According to BBC News, Justin Carter, at age 18, was arguing with a fellow gamer on a public Facebook wall. After being called mentally disturbed, Carter wrote the following:
"I think Ima shoot up a kindergarten
And watch the blood of the innocent rain down
And eat a beating heart of one of them."
Carter insists that this was only a joke, but an anonymous tip resulted in a home search and arrest. He is still in prison after five months because he cannot afford the $500,000 bond for his release.
In another instance, British citizen Reece Elliot found a monumental Facebook wall for a Tennessee student killed in car crash and filled it with abusive posts and even threatened to open fire at a local elementary school. Once again, it was meant as a joke, but he admitted guilt and was charged for eight counts of grossly offensive messages and one threat to kill.
As the article notes, while people admit these jokes were in "poor taste," some didn't see them as very serious.
"He does things for a laugh on Facebook — that's what he does," said Elliot's girlfriend.
"His comment was facetious. It was also rude and inappropriate. But they were trash talking," said Don Flanary, Carter's lawyer. "It's no different than what goes on in playgrounds and basketball courts and streets and neighborhoods all the time."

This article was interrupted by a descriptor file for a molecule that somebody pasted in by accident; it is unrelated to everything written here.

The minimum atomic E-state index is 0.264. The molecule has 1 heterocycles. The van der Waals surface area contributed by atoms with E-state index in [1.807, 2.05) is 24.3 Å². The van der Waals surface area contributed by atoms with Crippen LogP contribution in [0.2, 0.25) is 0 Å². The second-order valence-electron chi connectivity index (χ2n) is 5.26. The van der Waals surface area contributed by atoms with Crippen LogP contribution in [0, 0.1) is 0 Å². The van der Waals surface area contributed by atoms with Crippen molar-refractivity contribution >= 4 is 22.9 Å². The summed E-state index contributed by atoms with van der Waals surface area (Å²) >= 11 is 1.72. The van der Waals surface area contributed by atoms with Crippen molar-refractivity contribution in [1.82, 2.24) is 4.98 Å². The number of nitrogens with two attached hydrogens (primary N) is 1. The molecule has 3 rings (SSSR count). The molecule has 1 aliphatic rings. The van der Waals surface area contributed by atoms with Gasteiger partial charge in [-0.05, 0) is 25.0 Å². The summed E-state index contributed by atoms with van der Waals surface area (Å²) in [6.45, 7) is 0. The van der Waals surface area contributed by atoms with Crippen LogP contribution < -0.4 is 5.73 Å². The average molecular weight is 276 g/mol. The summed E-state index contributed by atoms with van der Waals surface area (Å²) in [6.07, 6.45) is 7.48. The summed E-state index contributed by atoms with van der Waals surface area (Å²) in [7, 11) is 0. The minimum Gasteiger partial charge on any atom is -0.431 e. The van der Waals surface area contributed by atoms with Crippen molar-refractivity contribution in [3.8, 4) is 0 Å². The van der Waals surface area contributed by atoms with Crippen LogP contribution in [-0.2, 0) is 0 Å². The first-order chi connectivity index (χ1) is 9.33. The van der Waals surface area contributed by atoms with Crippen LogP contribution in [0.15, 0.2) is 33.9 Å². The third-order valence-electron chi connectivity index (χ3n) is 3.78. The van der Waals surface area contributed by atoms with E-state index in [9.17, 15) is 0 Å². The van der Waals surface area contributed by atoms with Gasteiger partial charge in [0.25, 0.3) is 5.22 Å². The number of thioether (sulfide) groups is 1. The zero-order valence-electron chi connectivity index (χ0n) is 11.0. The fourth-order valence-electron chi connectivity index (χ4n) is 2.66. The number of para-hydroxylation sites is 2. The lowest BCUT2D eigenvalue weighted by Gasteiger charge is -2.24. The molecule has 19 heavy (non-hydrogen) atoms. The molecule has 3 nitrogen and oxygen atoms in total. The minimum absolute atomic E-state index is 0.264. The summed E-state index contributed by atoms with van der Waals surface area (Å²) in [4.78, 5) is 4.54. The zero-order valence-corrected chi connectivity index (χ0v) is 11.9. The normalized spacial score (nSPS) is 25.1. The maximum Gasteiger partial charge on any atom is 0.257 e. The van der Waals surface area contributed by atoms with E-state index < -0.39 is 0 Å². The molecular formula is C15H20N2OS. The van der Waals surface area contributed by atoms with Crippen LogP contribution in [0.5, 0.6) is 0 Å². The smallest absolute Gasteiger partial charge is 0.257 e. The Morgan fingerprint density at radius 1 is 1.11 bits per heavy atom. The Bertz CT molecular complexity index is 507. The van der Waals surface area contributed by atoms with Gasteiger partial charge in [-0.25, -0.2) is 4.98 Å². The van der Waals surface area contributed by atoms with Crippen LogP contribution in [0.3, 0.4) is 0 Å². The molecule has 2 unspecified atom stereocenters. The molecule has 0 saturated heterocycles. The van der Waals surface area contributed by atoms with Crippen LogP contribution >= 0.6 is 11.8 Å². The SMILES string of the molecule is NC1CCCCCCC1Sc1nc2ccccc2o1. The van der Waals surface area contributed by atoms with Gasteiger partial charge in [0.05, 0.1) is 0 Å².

Should talk like this be brushed aside as mere "trash talking" or something done "for a laugh"? After all, disparaging remarks like those posted by Carter and Elliot aren't isolated incidents. Careless and outright abusive language is a growing trend in online dialogue.
Matthew 15:18 says "what comes out of the mouth proceeds from the heart." Yesterday during his visit to Lampedusa, Pope Francis indicated a deeper problem like this in his homily about what he called the "globalization of indifference."
Pope Francis said we live in a society where our neighbor "is no longer a brother to be loved, but simply someone who disturbs my life, my well-being."
As Christians, we are called to love one another, especially when it's difficult. And yet, we can treat one another so callously. How do we change our hearts so that love and respect, and not hate, proceeds from it?
Jennifer Rey is the web editor of Our Sunday Visitor Publishing.